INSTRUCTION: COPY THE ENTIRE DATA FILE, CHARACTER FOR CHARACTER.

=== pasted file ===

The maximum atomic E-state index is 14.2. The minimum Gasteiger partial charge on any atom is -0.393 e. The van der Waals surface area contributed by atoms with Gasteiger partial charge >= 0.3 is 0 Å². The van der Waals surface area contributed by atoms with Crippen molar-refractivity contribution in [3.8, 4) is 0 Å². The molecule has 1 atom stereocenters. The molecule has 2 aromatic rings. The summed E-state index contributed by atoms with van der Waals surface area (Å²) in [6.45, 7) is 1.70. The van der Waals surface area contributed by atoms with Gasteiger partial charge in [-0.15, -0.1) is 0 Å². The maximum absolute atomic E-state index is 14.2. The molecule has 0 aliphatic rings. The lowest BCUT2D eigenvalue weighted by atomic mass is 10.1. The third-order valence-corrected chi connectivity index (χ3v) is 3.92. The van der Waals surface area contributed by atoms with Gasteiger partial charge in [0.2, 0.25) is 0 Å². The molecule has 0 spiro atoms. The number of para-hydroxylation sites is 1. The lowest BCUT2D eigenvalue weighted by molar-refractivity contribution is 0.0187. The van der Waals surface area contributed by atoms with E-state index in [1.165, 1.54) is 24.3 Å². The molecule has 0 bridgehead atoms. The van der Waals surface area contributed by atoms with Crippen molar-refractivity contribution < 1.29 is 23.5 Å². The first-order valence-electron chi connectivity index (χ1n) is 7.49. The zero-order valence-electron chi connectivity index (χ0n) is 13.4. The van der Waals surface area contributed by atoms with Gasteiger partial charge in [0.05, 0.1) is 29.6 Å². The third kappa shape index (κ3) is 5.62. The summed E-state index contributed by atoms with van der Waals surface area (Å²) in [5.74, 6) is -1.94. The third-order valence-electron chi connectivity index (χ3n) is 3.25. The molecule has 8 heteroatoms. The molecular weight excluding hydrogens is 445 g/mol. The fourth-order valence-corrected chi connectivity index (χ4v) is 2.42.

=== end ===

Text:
The maximum atomic E-state index is 14.2. The minimum Gasteiger partial charge on any atom is -0.393 e. The van der Waals surface area contributed by atoms with Gasteiger partial charge >= 0.3 is 0 Å². The van der Waals surface area contributed by atoms with Crippen molar-refractivity contribution in [3.8, 4) is 0 Å². The molecule has 1 atom stereocenters. The molecule has 2 aromatic rings. The summed E-state index contributed by atoms with van der Waals surface area (Å²) in [6.45, 7) is 1.70. The van der Waals surface area contributed by atoms with Gasteiger partial charge in [-0.15, -0.1) is 0 Å². The maximum absolute atomic E-state index is 14.2. The molecule has 0 aliphatic rings. The lowest BCUT2D eigenvalue weighted by atomic mass is 10.1. The third-order valence-corrected chi connectivity index (χ3v) is 3.92. The van der Waals surface area contributed by atoms with Gasteiger partial charge in [0.2, 0.25) is 0 Å². The molecule has 0 spiro atoms. The number of para-hydroxylation sites is 1. The lowest BCUT2D eigenvalue weighted by molar-refractivity contribution is 0.0187. The van der Waals surface area contributed by atoms with E-state index in [1.165, 1.54) is 24.3 Å². The molecule has 0 bridgehead atoms. The van der Waals surface area contributed by atoms with Crippen molar-refractivity contribution < 1.29 is 23.5 Å². The first-order valence-electron chi connectivity index (χ1n) is 7.49. The zero-order valence-electron chi connectivity index (χ0n) is 13.4. The van der Waals surface area contributed by atoms with Gasteiger partial charge in [0.05, 0.1) is 29.6 Å². The third kappa shape index (κ3) is 5.62. The summed E-state index contributed by atoms with van der Waals surface area (Å²) in [5.74, 6) is -1.94. The third-order valence-electron chi connectivity index (χ3n) is 3.25. The molecule has 8 heteroatoms. The molecular weight excluding hydrogens is 445 g/mol. The fourth-order valence-corrected chi connectivity index (χ4v) is 2.42.